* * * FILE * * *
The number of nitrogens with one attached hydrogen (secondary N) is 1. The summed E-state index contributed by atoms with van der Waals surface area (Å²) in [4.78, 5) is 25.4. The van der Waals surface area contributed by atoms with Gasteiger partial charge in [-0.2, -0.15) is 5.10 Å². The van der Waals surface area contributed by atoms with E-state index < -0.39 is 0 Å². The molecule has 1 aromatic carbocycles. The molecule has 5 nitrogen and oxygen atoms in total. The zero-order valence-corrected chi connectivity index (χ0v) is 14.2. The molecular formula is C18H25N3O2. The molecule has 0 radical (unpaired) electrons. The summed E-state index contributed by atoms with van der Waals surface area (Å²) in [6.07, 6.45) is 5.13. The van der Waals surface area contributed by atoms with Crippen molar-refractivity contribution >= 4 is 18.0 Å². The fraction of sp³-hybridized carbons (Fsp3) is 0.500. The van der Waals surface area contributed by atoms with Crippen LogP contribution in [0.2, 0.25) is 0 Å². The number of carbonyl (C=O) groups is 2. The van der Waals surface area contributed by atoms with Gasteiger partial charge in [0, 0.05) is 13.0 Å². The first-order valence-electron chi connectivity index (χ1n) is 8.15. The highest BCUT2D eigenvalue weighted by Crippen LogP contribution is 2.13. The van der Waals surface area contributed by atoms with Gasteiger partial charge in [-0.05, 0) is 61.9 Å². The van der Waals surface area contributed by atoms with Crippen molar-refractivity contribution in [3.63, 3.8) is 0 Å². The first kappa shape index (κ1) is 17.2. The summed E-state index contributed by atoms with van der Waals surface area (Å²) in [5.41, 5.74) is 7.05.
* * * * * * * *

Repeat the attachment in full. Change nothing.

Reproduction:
The number of nitrogens with one attached hydrogen (secondary N) is 1. The summed E-state index contributed by atoms with van der Waals surface area (Å²) in [4.78, 5) is 25.4. The van der Waals surface area contributed by atoms with Gasteiger partial charge in [-0.2, -0.15) is 5.10 Å². The van der Waals surface area contributed by atoms with E-state index < -0.39 is 0 Å². The molecule has 1 aromatic carbocycles. The molecule has 5 nitrogen and oxygen atoms in total. The zero-order valence-corrected chi connectivity index (χ0v) is 14.2. The molecular formula is C18H25N3O2. The molecule has 0 radical (unpaired) electrons. The summed E-state index contributed by atoms with van der Waals surface area (Å²) in [6.07, 6.45) is 5.13. The van der Waals surface area contributed by atoms with Crippen molar-refractivity contribution >= 4 is 18.0 Å². The fraction of sp³-hybridized carbons (Fsp3) is 0.500. The van der Waals surface area contributed by atoms with Crippen LogP contribution in [0.2, 0.25) is 0 Å². The number of carbonyl (C=O) groups is 2. The van der Waals surface area contributed by atoms with Gasteiger partial charge in [0, 0.05) is 13.0 Å². The first-order valence-electron chi connectivity index (χ1n) is 8.15. The highest BCUT2D eigenvalue weighted by Crippen LogP contribution is 2.13. The van der Waals surface area contributed by atoms with Gasteiger partial charge in [-0.05, 0) is 61.9 Å². The van der Waals surface area contributed by atoms with Crippen molar-refractivity contribution in [3.63, 3.8) is 0 Å². The first kappa shape index (κ1) is 17.2. The summed E-state index contributed by atoms with van der Waals surface area (Å²) in [5.41, 5.74) is 7.05.